See the award-winning frozen fortress as Ice Castles return to Hawrelak Park from January until the snow melts (so probably March). Venture through the stunning display, take selfies in the throne room and in front of the waterfall, and find your way through the ice maze.
Take a guided snowshoe hike around Astotin Lake, then relax by the fire under a starry night sky at Beaver Hills Dark Sky Preserve, at another Snowshoe and Stargaze at Elk Island park on January 4, 11, 18 and 25.
The Edmonton Public Schools Archives and Museum is hosting an exhibition on the life of Anne Frank, the history of the Holocaust and the experience of Canadian soldiers during the Second World War. It’s a sombre but sadly relevant display, on until the end of January.
The Winspear welcomes Winnipeg’s Symphony Music Director Daniel Raiskin to conduct Beethoven’s Eroica, and pianist Charles Richard-Hamelin returns for Chopin’s dazzling Piano Concerto No. 1 January 10 and 11.
Deep Freeze: A Byzantine Winter Festival is a two day, cold climate celebration of the Russian/Ukrainian “Olde New Year.” Throw a rock in some Old Tyme curling, take a snow wagon ride, play winter mini golf and zip down a giant ice slide, with some delicious Canadian food in between.
The Citadel Theatre has the Canadian premiere of the 2018 Pulitzer Prize-winning drama,The Cost of Living, a story that explores the space where abled and disabled bodies meet, January 11 to February 2.
ESO Chief Conductor Alexander Prior brings Russian and American masterpieces to life with Tchaikovsky and Bernstein, and is joined by violinist Alice Lee and cellist Rafael Hoekman to perform Nicole Lizée’s Zeiss After Dark, January 19.
The Boardwalk Ice on Whyte Festival is a wicked winter festival that never runs out of ice (assuming 96,000 pounds is enough). Check out the ice carving competition and all the food and festivities January 23 to 26, and January 28 to February 2.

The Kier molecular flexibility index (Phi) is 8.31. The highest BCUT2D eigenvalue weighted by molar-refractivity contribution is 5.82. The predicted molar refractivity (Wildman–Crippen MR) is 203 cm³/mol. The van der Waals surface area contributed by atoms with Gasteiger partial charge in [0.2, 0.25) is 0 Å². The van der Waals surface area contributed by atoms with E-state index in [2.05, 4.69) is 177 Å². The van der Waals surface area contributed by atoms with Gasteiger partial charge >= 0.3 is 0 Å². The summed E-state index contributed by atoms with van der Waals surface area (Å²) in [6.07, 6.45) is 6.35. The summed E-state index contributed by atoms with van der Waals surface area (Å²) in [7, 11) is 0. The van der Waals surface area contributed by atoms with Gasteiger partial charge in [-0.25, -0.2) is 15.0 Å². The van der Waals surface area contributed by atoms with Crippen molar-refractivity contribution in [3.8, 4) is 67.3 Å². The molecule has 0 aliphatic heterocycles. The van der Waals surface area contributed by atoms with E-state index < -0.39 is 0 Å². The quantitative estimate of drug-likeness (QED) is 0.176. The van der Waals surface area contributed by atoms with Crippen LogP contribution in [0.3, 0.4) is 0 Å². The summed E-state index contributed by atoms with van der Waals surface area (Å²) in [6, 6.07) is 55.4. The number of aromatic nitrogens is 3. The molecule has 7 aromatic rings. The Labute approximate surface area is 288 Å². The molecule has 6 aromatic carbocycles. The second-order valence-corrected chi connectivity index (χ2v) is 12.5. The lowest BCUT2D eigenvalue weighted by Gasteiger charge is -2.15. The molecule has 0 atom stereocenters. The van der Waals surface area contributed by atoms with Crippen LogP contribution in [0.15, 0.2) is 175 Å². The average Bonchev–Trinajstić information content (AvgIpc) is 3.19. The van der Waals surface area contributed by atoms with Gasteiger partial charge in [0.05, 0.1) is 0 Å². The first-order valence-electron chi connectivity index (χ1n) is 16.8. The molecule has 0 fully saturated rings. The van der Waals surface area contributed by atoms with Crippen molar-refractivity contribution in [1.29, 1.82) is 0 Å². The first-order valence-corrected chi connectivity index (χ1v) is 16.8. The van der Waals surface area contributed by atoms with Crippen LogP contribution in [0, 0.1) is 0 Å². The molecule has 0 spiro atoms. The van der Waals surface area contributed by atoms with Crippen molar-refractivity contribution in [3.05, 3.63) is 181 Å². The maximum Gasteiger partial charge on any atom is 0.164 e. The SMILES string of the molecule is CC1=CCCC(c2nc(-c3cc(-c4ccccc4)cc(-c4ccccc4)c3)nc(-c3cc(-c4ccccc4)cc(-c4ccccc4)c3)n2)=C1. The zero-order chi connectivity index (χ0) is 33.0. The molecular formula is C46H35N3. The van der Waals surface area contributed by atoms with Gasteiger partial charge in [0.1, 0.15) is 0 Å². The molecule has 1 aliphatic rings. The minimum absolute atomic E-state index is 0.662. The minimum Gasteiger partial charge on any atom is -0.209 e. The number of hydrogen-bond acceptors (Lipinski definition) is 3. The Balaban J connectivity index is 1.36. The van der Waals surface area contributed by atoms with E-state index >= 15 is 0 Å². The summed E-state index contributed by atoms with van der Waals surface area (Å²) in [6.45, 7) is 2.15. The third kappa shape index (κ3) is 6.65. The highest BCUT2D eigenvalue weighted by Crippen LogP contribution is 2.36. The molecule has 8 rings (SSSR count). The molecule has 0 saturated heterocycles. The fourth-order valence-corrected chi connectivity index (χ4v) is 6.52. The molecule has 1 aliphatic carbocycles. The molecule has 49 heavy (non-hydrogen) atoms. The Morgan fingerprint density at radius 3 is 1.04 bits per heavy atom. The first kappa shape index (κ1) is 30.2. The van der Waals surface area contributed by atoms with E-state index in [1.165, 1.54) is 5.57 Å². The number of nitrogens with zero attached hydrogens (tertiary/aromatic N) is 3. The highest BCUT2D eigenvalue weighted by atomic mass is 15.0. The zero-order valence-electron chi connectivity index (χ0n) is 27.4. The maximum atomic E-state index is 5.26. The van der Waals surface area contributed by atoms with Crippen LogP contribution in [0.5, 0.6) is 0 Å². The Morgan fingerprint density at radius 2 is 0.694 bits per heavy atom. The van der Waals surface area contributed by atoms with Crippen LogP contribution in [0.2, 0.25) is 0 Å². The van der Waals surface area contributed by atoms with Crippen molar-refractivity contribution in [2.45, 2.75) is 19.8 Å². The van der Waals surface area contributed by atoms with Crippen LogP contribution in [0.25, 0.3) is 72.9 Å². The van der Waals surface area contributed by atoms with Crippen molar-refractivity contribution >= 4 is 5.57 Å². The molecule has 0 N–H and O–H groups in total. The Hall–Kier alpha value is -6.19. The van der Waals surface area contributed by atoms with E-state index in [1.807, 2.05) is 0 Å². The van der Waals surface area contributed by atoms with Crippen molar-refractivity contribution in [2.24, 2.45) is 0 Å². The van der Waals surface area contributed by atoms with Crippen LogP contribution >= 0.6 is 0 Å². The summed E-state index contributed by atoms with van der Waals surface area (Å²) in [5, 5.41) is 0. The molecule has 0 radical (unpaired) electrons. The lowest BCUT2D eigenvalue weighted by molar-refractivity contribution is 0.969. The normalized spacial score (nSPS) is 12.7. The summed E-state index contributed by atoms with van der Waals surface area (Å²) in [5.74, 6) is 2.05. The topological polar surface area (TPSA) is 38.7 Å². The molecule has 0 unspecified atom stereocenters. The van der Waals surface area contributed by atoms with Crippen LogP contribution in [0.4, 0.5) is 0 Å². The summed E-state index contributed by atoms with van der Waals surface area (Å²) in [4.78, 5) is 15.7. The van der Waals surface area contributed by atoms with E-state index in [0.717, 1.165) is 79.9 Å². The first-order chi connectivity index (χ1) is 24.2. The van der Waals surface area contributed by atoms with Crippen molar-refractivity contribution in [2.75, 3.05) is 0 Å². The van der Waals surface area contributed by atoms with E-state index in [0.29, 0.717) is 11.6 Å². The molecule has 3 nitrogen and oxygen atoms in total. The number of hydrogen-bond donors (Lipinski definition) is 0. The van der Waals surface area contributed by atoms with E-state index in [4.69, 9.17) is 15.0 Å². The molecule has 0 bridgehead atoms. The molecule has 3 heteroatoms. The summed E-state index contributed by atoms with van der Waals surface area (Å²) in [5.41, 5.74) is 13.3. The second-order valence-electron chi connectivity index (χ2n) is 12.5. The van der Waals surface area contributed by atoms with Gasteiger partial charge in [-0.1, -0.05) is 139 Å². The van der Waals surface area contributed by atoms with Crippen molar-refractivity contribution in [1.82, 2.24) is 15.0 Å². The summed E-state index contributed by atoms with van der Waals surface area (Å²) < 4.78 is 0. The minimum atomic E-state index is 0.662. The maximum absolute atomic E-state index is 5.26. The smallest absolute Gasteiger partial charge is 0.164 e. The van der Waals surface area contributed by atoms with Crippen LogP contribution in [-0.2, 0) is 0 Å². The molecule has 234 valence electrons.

The first annual Winterruption YEG festival is a multi-venue music and arts festival running January 23 to 26, across multiple downtown venues. Bring your dancing boots to move along with great musical acts and laugh along with comedians Brian Posehn and Edmonton’s own Kathleen McGee during the four-day affair.
Harlem’s best spinners, passers and pants-ers will try to keep their undefeated streak alive when the Globetrotters come to Rogers Place January 25, along with the Flying Globies trampoline dunk team, back by popular demand.
National Arts Centre Orchestra’s Alexander Shelley conducts three dynamic and contrasting works in Mozart’s Jupiter Symphony, a January 25 concert featuring Britten’s Symphony for Cello and Orchestra, Mozart’s Jupiter Symphony and JUNO-winning My Name is Amanda Todd.
Biological anthropologist Cheryl Knott and wildlife photojournalist Tim Laman use innovative techniques and new technologies to give you a closer look at the secret world of orangutans in Adventures among Orangutans, January 27.
One of Edmonton’s best winter festivals returns as The Flying Canoë Volant paddles in January 30 to February 1. Loosely based on French-Canadian, First Nation and Métis traditions, it’s a creative, interactive and cultural event that celebrates local history and living in a winter city.
Mill Creek Ravine and La Cité francophone, 8627 Rue Marie-Anne-Gaboury (91 Street), 780-463-1144, flyingcanoevolant.ca
Hear (and see) tributes to to The Supremes, The Four Tops, The Temptations, Marvin Gaye, Stevie Wonder, Smokey Robinson and more in Legends of Motown, a cast of 16 singers and musicians taking you back to the Motown era January 31.